February 1, 2015 – World number one Novak Djokovic won a fifth Australian Open title and his eighth Grand Slam, grinding down Andy Murray in four gruelling sets to heap more misery on the luckless Scot.
The Serb won 7-6 (7/5), 6-7 (4/7), 6-3, 6-0 in 3hr 39min to stretch his formidable record on the Melbourne hardcourts to winning five from five finals in eight years. Only Australian Roy Emerson, who presented him with the trophy, has won more Australian Opens with six in the 1960s.
“I am so privileged and honoured and grateful to be standing here as a champion for the fifth time and to be in the elite group of players with Sir Roy Emerson and Rod Laver and all the legends of our sport,” Djokovic said. “It’s an honour playing in front of you, thank you very much.”
Djokovic has now beaten Murray in three of his four Australian final losses following earlier wins in 2011 and 2013, although the Scot mastered him in his two major triumphs at the 2012 US Open and 2013 Wimbledon. The victory means Djokovic stays at world number one on the next ATP rankings when they are released on Monday, with Murray moving to four from his current sixth.
“I had opportunities in the first three sets. Then the fourth set, he was just ripping everything,” said Murray, dejection etched on his face. “The returns he was hitting on the baseline. Once he got up a break, he just loosened up and was just going for his shots. I couldn’t recover.”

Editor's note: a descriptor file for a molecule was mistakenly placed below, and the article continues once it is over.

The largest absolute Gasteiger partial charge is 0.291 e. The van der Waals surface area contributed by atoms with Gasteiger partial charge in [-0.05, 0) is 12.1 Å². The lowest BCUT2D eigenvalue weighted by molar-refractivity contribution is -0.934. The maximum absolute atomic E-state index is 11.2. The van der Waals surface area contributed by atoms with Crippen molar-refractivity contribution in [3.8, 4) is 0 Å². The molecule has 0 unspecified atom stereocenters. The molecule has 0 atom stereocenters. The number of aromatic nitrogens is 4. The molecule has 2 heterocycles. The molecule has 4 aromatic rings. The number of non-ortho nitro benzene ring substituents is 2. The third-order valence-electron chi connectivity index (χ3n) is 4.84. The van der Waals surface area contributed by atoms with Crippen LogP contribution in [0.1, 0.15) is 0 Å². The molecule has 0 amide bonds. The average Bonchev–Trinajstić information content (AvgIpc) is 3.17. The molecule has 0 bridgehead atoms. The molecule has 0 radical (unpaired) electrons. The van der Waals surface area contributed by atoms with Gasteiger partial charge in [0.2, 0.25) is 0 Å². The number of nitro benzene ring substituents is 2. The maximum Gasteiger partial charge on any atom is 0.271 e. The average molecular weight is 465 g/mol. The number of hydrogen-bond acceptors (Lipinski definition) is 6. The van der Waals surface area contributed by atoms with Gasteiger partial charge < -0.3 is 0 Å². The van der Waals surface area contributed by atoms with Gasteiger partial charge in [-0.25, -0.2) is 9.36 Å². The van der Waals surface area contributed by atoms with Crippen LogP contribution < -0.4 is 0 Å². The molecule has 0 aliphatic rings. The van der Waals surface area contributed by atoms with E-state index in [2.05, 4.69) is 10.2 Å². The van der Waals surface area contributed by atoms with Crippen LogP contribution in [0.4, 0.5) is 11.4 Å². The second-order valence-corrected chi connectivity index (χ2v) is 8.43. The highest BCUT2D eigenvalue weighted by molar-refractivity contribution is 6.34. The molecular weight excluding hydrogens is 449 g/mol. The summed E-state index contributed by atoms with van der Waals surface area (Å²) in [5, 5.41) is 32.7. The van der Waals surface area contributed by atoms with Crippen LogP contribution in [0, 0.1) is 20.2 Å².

Murray put Djokovic under immediate pressure with three break points in the third game of the opening set, played in cool and windy conditions on Rod Laver Arena. But the Serb fought back to hold after an almighty 27-stroke rally and an ace. Djokovic struck in the next game, breaking Murray to take an early 3-1 lead.
It was hard-fought tennis and the Scot worked his way back by breaking his rival on his third break point in the seventh game.
Djokovic jammed the thumb of his serving hand when he slipped chasing a low volley and needed treatment at the next changeover. It seemed to bother him briefly only and he broke the Scot a second time before being broken back as he served for the opening set, taking it to a tiebreaker.
The top seed trailed 2-4 in the tiebreaker but then rattled off five of the next six points to claim the opening set in 72 minutes. Undeterred, Murray broke for a 2-0 lead in the second set before Djokovic hit back with a double break.
The final was then interrupted by a security scare for five minutes when political activists unfurled a banner in support of refugees. One of them jumped on court with security guards ringing both players as at least four protesters were escorted out of the stadium.
The stoppage worked in Murray’s favour as he broke Djokovic’s service to level the set at 4-4. It went to a second tiebreak in which Murray prevailed 7-4 to level the contest.
Djokovic admitted the protest distracted him. “The interruption on the court happened and I lost my concentration and Andy started coming into the match and two and half hours and two sets it took a toll of our bodies,” he said. “I didn’t want to show him that I was going through some tough physical moments.”
Djokovic suffered an immediate let-down in the third set, dropping his opening service, but he stormed back with a double break to edge in front two sets to one as Murray flagged.
Fired-up, the top seed then split the final set wide open, racing through the fourth set against a spent Murray with a triple break to surge to victory.